Saturday, 17 May 2014

Moving on

Over the past few years, I have added fewer and fewer new species to my list each year. The main reason for this is my modus operandi, whereby I search for things that I can photograph and identify specimens mainly from those photographs. This process has limitations: many species need microscopic analysis before they can be identified accurately. Since I don't capture specimens there are many species that I see that I cannot identify. This is a lost opportunity in a number of ways:

  • Potential records are not being added to the national database, so the overall picture of what is where is wrong.
  • I research the natural history of the species that I identify, and if I don't know what something is, I can't find out what it does.
  • All species have loose or tight associations with other species and their habitat(s). I am missing opportunities to find out these associations, and hence my ability to add to our knowledge is reduced.

Basically, I am limiting my knowledge and I am limiting my ability to add to the greater knowledge. So I have decided to start sampling specimens. This will enable me to identify specimens beyond "a tachinid" or "a lesser cranefly". It's a logical progression, and hopefully it will add to your knowledge as well as mine.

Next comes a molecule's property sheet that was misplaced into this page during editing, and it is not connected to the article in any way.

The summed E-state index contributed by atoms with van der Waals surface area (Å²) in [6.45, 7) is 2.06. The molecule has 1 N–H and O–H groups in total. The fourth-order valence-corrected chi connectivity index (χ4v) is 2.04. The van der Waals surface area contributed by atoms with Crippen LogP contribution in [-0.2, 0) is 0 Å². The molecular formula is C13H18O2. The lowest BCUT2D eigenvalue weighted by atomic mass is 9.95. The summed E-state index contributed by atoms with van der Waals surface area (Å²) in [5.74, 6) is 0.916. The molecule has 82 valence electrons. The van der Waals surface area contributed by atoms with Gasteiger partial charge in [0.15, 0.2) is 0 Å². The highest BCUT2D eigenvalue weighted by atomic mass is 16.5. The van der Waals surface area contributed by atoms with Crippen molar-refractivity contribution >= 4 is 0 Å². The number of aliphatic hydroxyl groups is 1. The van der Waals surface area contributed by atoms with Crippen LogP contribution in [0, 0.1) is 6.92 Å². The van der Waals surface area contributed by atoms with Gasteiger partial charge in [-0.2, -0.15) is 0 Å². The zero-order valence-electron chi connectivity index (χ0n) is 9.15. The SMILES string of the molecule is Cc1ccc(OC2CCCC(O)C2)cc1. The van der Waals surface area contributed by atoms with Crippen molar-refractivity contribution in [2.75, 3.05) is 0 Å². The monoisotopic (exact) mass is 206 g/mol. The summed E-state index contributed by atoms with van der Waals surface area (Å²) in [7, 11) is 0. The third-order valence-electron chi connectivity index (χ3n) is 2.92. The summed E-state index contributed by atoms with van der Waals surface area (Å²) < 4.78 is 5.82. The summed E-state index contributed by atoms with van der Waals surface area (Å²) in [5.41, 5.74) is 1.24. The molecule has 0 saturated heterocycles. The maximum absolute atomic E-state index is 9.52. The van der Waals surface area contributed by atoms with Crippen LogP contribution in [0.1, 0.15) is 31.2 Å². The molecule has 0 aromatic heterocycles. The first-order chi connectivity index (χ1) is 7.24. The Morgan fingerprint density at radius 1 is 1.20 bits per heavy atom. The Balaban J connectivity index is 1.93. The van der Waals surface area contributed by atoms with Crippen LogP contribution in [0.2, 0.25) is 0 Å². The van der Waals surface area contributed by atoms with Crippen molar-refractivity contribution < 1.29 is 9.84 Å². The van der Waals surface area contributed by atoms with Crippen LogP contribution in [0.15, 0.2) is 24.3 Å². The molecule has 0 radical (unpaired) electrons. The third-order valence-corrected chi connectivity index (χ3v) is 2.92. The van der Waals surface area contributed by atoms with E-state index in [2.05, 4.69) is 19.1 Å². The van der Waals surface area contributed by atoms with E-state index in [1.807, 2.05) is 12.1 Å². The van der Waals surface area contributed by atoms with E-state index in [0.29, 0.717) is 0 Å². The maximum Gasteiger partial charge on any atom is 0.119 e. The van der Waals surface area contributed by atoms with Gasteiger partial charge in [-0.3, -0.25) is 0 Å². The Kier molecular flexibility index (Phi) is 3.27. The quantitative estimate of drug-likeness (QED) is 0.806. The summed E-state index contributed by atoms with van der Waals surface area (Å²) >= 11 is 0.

On Friday I attended a beginner's course on spider identification. Spiders are an area that I have largely ignored for a number of reasons, and I think it's time to embrace them and begin to record them properly. The literature isn't cheap, but there are hundreds of species out there, and I'm sure I can make some progress in this very under-recorded group.

During the fieldwork we found this harvestman:

The harvestman Platybunus triangularis
Platybunus triangularis is one of the few harvestmen that can be found as an adult at this time of year. The pose with one leg held out as a trigger is typical of harvestmen, since they don't make webs, but pounce on passing insects.

New to my species list.

This Green-veined White butterfly is rather interesting:
Green-veined White butterfly
The obvious oddity is the fact that the patterns on the two wings are different. The left wing is clearly a female wing (it has plenty of dark spots), but the right wing has only a faint, single spot. The wings of male Green-veined White can vary a little, but I have seen identically-marked males. So the question is: is this a gynandromorph (half female, half male)? Another thing to notice is that the abdomen is not straight: it has a distinct kink in it. This is a feature I have seen on images of confirmed gynandromorph specimens. The jury is out, but I'll report back later.

My first collected specimen is a Water-measurer - Hydrometra stagnorum:
Water-measurer - Hydrometra stagnorum
Hydrometra stagnorum is a water-walking bug that can be seen in the company of other water-walking species, but it's a lot smaller (12 mm.) One notable feature is the very long head: this is thought to be used to reach food below the water surface.

New to my species list.

No comments: